Cook potatoes in boiling water; add sliced carrots, onions, parsley, salt, pepper, garlic to taste. Boil until all is tender. Melt margarine; add flour and chicken broth and cook until thick and smooth. Combine broth mixture with potato mixture; add cheese to desired flavor and color.

Beef Stew

3 medium-sized carrots
1 large onion
1 large celery stalk
Olive or salad oil
1 pound beef for stew, cut into 1 1/2-inch chunks
1 extra large vegetable-flavor bouillon cube
1 teaspoon salt
1/2 teaspoon pepper
3 medium-sized potatoes (1 pound)
2 (15-19 ounce) cans garbanzo beans
1 cup frozen peas

About 2 hours before serving:
Cut carrots into 2-inch pieces; dice onion; cut celery into 1/2-inch thick slices. In a non-stick 12-inch skillet over medium-high heat, in 1 tablespoon hot olive or salad oil, cook beef until well-browned on all sides. With slotted spoon, remove to bowl; set aside. In any drippings remaining in skillet and one more tablespoon olive and salad oil, cook carrots, onion and celery until golden brown. Return meat to skillet; stir in vegetable bouillon cube, salt, pepper and 2 cups water. Over high heat, heat to boiling. Reduce heat to low; cover and simmer 15 minutes. Meanwhile, cut potatoes into bite-size chunks. Stir in potatoes; cook 45 minutes longer or until meat and potatoes are tender, stirring occasionally. Drain beans. Stir beans and frozen peas into stew; heat through. Makes 6 main dish servings.

Greek Lemon Chicken Soup

8 cups chicken broth
1/2 cup fresh lemon juice
1/2 cup shredded carrots
1 small onion, diced
1/2 cup chopped celery
6 tablespoons chicken soup base
1/4 teaspoon ground white pepper
1/4 cup margarine
1/4 cup all-purpose flour
8 egg yolks
1 cup cooked white rice
1 cup diced, cooked chicken meat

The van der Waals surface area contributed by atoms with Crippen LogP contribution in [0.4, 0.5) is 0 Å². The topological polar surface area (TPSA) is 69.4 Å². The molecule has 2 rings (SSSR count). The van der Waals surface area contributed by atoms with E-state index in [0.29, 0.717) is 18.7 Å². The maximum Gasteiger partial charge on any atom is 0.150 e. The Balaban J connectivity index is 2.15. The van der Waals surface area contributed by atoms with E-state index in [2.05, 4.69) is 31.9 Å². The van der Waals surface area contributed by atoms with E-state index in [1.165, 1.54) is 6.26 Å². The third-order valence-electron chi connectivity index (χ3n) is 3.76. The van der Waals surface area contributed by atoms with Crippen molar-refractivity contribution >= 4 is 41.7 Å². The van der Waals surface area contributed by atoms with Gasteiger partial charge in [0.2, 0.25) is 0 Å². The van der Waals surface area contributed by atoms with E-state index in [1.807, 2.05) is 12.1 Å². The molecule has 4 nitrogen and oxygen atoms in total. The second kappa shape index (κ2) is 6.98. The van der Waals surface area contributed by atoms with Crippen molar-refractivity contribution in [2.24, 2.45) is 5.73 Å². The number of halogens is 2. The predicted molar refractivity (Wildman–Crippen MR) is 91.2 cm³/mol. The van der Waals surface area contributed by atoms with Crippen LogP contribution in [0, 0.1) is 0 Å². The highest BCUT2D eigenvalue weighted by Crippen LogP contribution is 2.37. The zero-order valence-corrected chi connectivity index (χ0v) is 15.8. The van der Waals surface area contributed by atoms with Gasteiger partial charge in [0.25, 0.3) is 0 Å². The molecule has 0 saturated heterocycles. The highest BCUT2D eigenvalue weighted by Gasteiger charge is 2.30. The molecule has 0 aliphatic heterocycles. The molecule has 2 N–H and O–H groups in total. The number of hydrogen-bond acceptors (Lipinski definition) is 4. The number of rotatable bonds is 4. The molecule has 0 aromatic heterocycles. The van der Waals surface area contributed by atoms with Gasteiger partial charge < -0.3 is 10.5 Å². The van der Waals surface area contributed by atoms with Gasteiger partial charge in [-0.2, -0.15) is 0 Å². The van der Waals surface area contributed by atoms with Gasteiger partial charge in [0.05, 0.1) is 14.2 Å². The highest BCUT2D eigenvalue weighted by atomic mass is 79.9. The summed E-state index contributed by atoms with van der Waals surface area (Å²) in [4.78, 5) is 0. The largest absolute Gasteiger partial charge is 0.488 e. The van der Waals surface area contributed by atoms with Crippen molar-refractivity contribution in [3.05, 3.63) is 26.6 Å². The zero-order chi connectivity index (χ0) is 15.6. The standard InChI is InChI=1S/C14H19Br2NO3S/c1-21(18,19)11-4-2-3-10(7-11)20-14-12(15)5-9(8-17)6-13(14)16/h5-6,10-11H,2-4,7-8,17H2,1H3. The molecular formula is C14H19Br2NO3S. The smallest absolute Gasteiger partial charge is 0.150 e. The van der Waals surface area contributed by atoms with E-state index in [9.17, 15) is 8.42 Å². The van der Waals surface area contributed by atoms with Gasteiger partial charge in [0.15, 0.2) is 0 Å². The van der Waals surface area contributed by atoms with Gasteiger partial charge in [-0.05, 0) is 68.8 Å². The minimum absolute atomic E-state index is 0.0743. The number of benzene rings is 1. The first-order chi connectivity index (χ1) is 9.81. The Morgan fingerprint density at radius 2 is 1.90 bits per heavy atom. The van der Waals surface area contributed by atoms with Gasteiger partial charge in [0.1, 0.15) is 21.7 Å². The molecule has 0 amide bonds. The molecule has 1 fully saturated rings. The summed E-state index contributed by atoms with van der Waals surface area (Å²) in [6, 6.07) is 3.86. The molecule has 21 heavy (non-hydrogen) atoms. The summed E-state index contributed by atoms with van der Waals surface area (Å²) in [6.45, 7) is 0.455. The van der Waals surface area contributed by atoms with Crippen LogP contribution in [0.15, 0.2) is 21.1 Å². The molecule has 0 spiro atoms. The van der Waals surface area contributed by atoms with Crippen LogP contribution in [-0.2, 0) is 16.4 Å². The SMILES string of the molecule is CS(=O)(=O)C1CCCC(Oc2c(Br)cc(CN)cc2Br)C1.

16 lemon slices

In a large pot, combine the chicken broth, lemon juice, carrots, onion, celery, soup base and white pepper. Bring to a boil on high, then simmer for 20 minutes. Blend the butter and the flour together, then gradually add it to the soup mixture. Simmer for 10 minutes more, stirring frequently. Meanwhile, beat the egg yolks until light in color. Gradually add some of the hot soup to the egg yolks, stirring constantly. Return the egg mixture to the soup pot and heat through. Add the rice and chicken. Ladle hot soup into bowls and garnish with lemon slices.

Spicy Ham and Bean

1 1/4 cups dried navy beans
2 quarts water
1 cup chopped onion
1 cup chopped green bell pepper
1 cup sliced celery
1/4 cup minced fresh parsley
1 1/2 teaspoons pepper
2 1/2 teaspoons minced seeded jalapeno pepper
2 garlic cloves, minced
1 (18-ounce) ham bone (from an 8 1/2-pound cooked low-sodium ham)
2 cups finely chopped fresh basil
1 (14.5-ounce) can no-salt-added whole tomatoes, undrained and chopped
1 (8-ounce) can no-salt-added tomato sauce

Sort and wash beans; place in large Dutch oven. Cover with water to 2 inches above beans and bring to boil; cook 2 minutes. Remove from heat; cover and let stand 1 hour. Drain beans and return to pan. Add 2 quarts water and next 8 ingredients (water through ham bone). Bring to a boil; cover, reduce heat and simmer 1 hour or until beans are tender. Remove from heat; discard ham bone. Place 2 cups of bean mixture in a blender and process until smooth. Return mixture to pan; add ham bone and remaining ingredients. Bring to a boil; cover, reduce heat and simmer 10 minutes or until heated. Yield: 3 quarts (serving size: 1 1/2 cups).

Corn and Cheddar Chowder